Juggling multiple matters means adding up many time increments to come up with the correct number of billable hours for each matter, each day. Here’s an easy way to add up all the time on a given matter automatically.

Set up a simple table where you’ll enter the begin time and end time for each increment of billable time:

Format the times as follows:

Use the following formula to calculate the length of time, in minutes, of each chunk of time spent on the matter:

Excel defaults to a *fraction of a day* when it performs this calculation–the formula multiplies by 1440 to turn that into minutes.

Format the cell calculating the duration as follows to make sure it displays correctly:

Now copy the formula down for all the rows in your table (one way to do this is to grab the cross-hairs at the lower right-hand corner of cell D4 (the cell with the formula) and dragging it down):

Next, use the following formula to calculate the total time billed to the matter that day. The formula adds up all the time increments and divides by 60 to generate the number of hours:

This formula adds up all of the time increments, and then divides by 60 to return the total as a number of hours.

You can use the “Increase Decimal” button to display the total in tenths of an hour:

Set up a table like this for each active matter, and you’ll be done computing your time in no time at all.

How do you keep track of your billable hours? Please share by leaving a comment below.

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## About excelesquire

NYC attorney and Excel enthusiast.

I use a stopwatch timer on my phone and then enter the different chunks into my spreadsheet that has columns for each part of my responsibilities. Each month is on a tab, each work day on a row totaling on the right. I use conditional formatting to highlight the current day’s row based on a formula using today(). That way I never type into the wrong row 🙂 Formula for conditional formatting where column A contains work dates. Formula: =$A3=Today() Applies to: =$C$3:$K$23 (Format with a light yellow fill). Hope this helps someone else 🙂 SlinkyRN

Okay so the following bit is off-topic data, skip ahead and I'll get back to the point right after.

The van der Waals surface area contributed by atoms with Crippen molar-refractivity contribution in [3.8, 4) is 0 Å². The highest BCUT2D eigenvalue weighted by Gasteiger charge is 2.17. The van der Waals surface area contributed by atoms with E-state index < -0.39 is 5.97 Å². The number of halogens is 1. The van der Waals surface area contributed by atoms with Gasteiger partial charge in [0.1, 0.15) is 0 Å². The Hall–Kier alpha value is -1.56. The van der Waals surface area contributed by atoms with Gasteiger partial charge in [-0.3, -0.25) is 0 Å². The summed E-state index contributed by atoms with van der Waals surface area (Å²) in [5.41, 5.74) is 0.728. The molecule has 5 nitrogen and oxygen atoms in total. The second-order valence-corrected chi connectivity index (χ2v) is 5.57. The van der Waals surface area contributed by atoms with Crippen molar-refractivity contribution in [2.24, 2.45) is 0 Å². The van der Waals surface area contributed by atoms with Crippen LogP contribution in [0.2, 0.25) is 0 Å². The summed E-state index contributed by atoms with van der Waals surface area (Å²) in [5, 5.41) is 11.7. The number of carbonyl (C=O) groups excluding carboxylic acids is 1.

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So, I work in accounting, which is a little different than law, but one of my staff developed a similar system.

There are a few differences that may or may not be applicable to you: for example, she put it so that the “start time” for the next line automatically populates with the end time of the previous line (so the only time you have to manually change that is if you took a break or you’re starting a new day — this is especially helpful if you’re juggling between clients, administrative tasks, etc., but you’re pretty packed.)

We also include lines for engagement name, activity code, etc., in the same row (rather than as the header for the workbook, as is done here), so that we can be as continuous as possible. Instead of summing at the bottom of the workpaper, we create a pivot table that looks like our time reporting page for the week. This shows all the engagements and activities with a sum of hours per day for the week.

The hiccups are that the pivot table has to be refreshed for each week (but I would have to pick the week to show anyway, so that’s not a big deal), and new engagements don’t automatically get selected in the refreshed pivot (although that’s not a big deal). And I ideally would like to have some sort of macro where I can just click a start and stop button and have a new line populate with the correct day, time, etc., but it’s not too difficult to manually put these things in. (Really, I ideally would like it if the firm let us import into the time reporting system, but that will probably never happen!)

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This helped me a lot, thanks!

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